Wednesday, September 24, 2014 (All day)
Following the footsteps of Nellie Bly
By Nushka Nafeel
“Crusading Journalist Nellie Bly jumped off the page at me. She appeared as I was researching Victorian Women’s adventures. And she wouldn’t go away,” Rosemary J. Brown, a freelance journalist from London said expressing her feelings that insisted her to follow the footsteps of Nellie Bly.
Rosemary who is following the footsteps of Journalist Nellie Bly on the 125th anniversary of her record breaking voyage around the world in 72 days, spoke to Daily News about her voyage and Nellie Bly. Colombo was also one of the destinations of Nellie Bly.
When Rosemary was asked what made her follow the footsteps of Nellie Bly, she said she wanted to draw everyone’s attention towards the crusading journalist who paved way for all young women journalists. She is the one who broke through all doors that were kept shut for many years.
The world is full of colourful characters, but not all their faces can be found in magazines or in celebrity shows. The younger generation is drawn to celebrities and models. Today’s perspectives of role models are totally changed. Some of them become role models in the lives of many young people simply by the outer appearance. Try not to make models your role models, follow reality and truth. With time you will become the role models of many. Rosemary had an urge to change the perspective of the younger generation by bringing the life of Nellie Bly into light.
Year 2014 marks Nellie Bly’s 150th birthday and 125th anniversary of her best known adventures around the globe in a record breaking 72 days. Nellie Bly (May 5, 1864 – January 27, 1922) was the pen name of American journalist Elizabeth Jane Cochrane. She was a ground-breaking reporter known for a record-breaking trip around the world in 72 days. She was a pioneer in her field, and introduced a new kind of journalism.
Be ready to go at a moment’s notice and don’t take no for an answer –
For nearly a year Nellie’s proposal to go round the globe breaking Phileas Fogg’s record waited on The New York World newspaper editor’s desk. Suddenly on November 12, 1889 Nellie was asked if she could start her journey the day after tomorrow. “I can start this minute,” she said.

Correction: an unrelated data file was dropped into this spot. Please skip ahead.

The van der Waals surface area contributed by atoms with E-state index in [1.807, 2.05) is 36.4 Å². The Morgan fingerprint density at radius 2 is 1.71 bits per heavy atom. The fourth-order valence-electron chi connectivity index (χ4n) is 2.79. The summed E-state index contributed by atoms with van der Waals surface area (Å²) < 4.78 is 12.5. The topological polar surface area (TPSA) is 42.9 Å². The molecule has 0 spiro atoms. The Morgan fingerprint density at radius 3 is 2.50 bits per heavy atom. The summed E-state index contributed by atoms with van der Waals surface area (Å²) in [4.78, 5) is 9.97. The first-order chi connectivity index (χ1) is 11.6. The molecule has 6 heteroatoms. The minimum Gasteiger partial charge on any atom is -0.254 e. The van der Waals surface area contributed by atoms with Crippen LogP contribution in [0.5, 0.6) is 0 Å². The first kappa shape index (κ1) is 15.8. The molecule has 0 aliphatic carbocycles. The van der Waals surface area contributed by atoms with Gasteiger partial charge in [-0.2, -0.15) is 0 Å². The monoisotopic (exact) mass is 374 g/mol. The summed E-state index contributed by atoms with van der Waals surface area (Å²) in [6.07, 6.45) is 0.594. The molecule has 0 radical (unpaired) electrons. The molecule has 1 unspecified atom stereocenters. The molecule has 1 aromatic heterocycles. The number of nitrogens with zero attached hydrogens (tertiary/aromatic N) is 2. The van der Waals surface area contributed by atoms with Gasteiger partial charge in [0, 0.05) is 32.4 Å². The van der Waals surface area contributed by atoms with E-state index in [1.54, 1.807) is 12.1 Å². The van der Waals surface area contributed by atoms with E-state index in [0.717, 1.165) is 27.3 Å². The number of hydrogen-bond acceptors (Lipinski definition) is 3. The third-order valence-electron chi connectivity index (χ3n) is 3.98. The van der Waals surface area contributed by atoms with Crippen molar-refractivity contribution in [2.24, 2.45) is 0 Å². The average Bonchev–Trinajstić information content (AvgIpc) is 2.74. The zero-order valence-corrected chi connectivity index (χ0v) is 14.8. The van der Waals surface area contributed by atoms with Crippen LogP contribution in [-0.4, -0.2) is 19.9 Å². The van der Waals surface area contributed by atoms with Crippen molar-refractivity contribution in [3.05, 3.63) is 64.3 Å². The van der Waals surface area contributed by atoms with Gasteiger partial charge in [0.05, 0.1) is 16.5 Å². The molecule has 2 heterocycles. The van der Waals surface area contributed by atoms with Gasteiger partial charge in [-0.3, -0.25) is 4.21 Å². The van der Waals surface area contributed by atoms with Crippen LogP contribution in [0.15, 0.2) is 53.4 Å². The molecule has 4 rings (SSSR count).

When Nellie first forwarded her round the world feature idea, her editor insisted that only a man could do it. Nellie told him to assign a male; but she would convey her idea to another paper and win the race. Then he accepted her idea. In Nellie’s day, no one would send a young woman to the far corners of the earth without a companion. Most of them thought that the numerous trunks required by a female traveler would be a hindrance to win the race.
Nellie was able to overcome all the problems. She carried a grip sack (16 by 7 inches) and she included all the important things into it. Finally, she won the race. If one is travelling simply for the sake of travelling, and not for the purpose of impressing one’s fellow passengers, the problem of baggage becomes a simple one, Nellie Bly (1889) has said.
Nellie speaks of Colombo
Nellie visited Colombo after traveling to USA, England, France, Italy, Egypt and Yemen. She enjoyed staying in Colombo. She visited Mt. Lavinia and Kandy. “About nine o’clock in the morning we anchored in the bay at Colombo, Ceylon. The island, with its abundance of green trees, was very restful and pleasing to our eyes after the spell of heat we had passed through on the ocean. With all our impatience we could not fail to be impressed with the beauties of Colombo and the view from the deck of our incoming steamer,” Nellie says in her book.
“I had such a strong belief in the world’s greeting me as I greeted it that I refused to arm myself.” This was the reply given by Nellie when she was suggested to carry a gun for protection on her travels.
“I always have a comfortable feeling that nothing is impossible if one applies a certain amount of energy in the right direction,” Nellie Bly said.
Once she went to The New york World and took an undercover assignment for which she agreed fake insanity to investigate reports of brutality and neglect at the Women’s Lunatic Asylum on Blackwell’s Island. She pretended to have amnesia. Finally she got the doctor’s approval that she is a hopeless case and went to the Bellevue hospital where patients were treated and she experienced its conditions first hand.
Her report, later published in a book as ‘Ten Days in a Mad-House’, caused a sensation and brought her lasting fame. She was also one of the reasons for many reforms during that period.
Nellie’s later years
After making a lot of changes and creating a new path in 1895, Nellie Bly married millionaire manufacturer Robert Seaman, who was 40 years older than her. She retired from journalism and became the President of the Iron Clad Manufacturing Co.
We rarely come across such amazing characters. All we know is about Mother Theresa and Florence Nightingale. Women in today’s society have certainly gained influence when we compare them to the women of yesterday.
Today’s women have a broad scope of the world and achieve great heights in their lives. But women like Nellie Bly are real gems of that period when women were not given a prominent place in society.